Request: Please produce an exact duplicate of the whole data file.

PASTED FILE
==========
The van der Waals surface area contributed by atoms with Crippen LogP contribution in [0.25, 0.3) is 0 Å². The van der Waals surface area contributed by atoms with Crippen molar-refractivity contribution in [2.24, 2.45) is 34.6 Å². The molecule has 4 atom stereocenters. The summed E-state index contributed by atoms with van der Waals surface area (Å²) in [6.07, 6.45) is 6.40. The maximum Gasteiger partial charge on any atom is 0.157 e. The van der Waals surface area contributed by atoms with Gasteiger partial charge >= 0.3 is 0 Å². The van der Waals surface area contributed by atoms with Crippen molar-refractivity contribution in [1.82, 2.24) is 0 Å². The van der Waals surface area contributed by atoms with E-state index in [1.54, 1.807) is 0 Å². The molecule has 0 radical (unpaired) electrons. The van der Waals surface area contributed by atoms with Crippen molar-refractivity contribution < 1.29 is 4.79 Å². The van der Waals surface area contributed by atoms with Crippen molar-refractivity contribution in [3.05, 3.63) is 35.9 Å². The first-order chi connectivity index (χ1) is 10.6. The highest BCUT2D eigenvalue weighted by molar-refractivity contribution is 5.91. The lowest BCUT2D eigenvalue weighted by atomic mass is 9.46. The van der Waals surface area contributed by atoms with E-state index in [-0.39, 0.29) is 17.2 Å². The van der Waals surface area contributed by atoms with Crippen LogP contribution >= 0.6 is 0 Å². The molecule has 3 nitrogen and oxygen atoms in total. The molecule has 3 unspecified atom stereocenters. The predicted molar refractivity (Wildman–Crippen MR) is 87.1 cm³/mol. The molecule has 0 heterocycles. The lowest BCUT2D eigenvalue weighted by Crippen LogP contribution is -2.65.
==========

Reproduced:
The van der Waals surface area contributed by atoms with Crippen LogP contribution in [0.25, 0.3) is 0 Å². The van der Waals surface area contributed by atoms with Crippen molar-refractivity contribution in [2.24, 2.45) is 34.6 Å². The molecule has 4 atom stereocenters. The summed E-state index contributed by atoms with van der Waals surface area (Å²) in [6.07, 6.45) is 6.40. The maximum Gasteiger partial charge on any atom is 0.157 e. The van der Waals surface area contributed by atoms with Gasteiger partial charge >= 0.3 is 0 Å². The van der Waals surface area contributed by atoms with Crippen molar-refractivity contribution in [1.82, 2.24) is 0 Å². The van der Waals surface area contributed by atoms with E-state index in [1.54, 1.807) is 0 Å². The molecule has 0 radical (unpaired) electrons. The van der Waals surface area contributed by atoms with Crippen molar-refractivity contribution < 1.29 is 4.79 Å². The van der Waals surface area contributed by atoms with Crippen molar-refractivity contribution in [3.05, 3.63) is 35.9 Å². The first-order chi connectivity index (χ1) is 10.6. The highest BCUT2D eigenvalue weighted by molar-refractivity contribution is 5.91. The lowest BCUT2D eigenvalue weighted by atomic mass is 9.46. The van der Waals surface area contributed by atoms with E-state index in [-0.39, 0.29) is 17.2 Å². The van der Waals surface area contributed by atoms with Crippen LogP contribution >= 0.6 is 0 Å². The molecule has 3 nitrogen and oxygen atoms in total. The molecule has 3 unspecified atom stereocenters. The predicted molar refractivity (Wildman–Crippen MR) is 87.1 cm³/mol. The molecule has 0 heterocycles. The lowest BCUT2D eigenvalue weighted by Crippen LogP contribution is -2.65.